Nathan Fletcher’s nonprofit gets some headwind from friends in high places
Republican-turned-independent-turned Democrat Nathan Fletcher, widely spoken of as a Fourth District candidate for San Diego county supervisor, has regularly promoted a nonprofit he set up in September 2014. “The Three Wise Men Veterans Foundation stands and fights for this new generation of veterans — the Exceptional Generation — returning home from war,” said a December 2016 statement from the group posted online. “Unemployment, homelessness, substance abuse and suicide are all too common.”
Then last month, the nonprofit hit some headwind when the Union-Tribune reported that Fletcher’s second wife, Democratic assemblywoman Lorena Gonzalez, had been hitting up big oil, drug companies, and San Diego Gas & Electric — all with a stake in state legislation — for cash to fund the Fletcher-run foundation. Now comes word that Three Wise Men is being merged into a similar venture in New York operated by the son of a wealthy Hillary Clinton backer.
“Last year, we shifted our focus to tackling the stigma of post-traumatic stress,” wrote Fletcher in his announcement of the deal with the Headstrong Project, founded by Zach Iscol. His mother Jill Iscol is a longtime Martha’s Vineyard chum of Clinton and was one of the former secretary of state’s biggest campaign-cash bundlers. Jan Iscol also funded the controversial Clinton Foundation in an amount between $250,000 to $500,000.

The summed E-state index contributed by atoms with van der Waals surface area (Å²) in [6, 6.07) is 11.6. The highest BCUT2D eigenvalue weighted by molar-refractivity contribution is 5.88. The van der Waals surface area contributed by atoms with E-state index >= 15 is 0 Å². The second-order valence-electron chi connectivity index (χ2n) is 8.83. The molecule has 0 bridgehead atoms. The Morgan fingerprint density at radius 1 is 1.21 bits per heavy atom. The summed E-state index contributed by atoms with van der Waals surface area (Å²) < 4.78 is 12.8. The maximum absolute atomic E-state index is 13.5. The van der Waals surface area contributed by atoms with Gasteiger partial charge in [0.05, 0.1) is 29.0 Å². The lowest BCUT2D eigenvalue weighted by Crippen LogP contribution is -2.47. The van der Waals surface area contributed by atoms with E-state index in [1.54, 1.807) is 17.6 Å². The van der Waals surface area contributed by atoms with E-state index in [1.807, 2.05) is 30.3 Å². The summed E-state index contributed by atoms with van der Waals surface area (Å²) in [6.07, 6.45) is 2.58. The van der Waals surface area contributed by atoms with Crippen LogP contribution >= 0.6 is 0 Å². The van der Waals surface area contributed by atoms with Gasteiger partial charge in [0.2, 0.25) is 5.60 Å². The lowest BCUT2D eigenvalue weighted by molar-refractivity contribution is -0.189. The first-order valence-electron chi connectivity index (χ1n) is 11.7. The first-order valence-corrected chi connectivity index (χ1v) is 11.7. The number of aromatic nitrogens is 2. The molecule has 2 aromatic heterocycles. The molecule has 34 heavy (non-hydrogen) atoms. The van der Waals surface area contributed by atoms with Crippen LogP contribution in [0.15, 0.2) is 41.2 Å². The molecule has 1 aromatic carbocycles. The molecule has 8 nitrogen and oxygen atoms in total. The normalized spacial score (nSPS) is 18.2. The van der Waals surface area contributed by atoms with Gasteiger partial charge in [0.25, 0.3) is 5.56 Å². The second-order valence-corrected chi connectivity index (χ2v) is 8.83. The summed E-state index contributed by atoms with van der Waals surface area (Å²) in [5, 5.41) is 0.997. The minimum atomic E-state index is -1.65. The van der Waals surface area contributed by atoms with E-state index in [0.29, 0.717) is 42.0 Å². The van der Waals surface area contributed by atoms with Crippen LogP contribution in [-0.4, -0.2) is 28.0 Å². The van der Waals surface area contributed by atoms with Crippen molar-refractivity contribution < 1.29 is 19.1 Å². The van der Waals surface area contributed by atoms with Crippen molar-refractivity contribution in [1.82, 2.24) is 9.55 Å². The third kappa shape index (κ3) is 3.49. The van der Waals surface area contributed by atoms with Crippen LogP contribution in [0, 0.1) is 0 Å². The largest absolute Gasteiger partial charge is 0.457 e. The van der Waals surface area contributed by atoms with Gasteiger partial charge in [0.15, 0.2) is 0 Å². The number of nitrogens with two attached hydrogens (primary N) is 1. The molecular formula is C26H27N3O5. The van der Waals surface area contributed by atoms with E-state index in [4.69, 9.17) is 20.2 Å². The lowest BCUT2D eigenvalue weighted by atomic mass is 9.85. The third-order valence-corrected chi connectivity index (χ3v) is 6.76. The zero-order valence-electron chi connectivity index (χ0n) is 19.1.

Zach, like Fletcher a Marine Corps veteran of the second Iraq conflict, is a 2001 alumnus of Cornell University, which also happens to be the alma mater of La Jollan Irwin Jacobs, billionaire Qualcomm founder and Clinton donor who financed Fletcher’s two failed attempts to become mayor of San Diego. Headstrong’s primary backer is the Ithaca, New York, university’s Weill Cornell Medical College, whose own major benefactor, ex-Citigroup chairman Sanford I. Weill, came up with $5 million in 2014 to bankroll a professorship at the Joan and Irwin Jacobs Technion-Cornell Institute, being built on Roosevelt Island off Manhattan.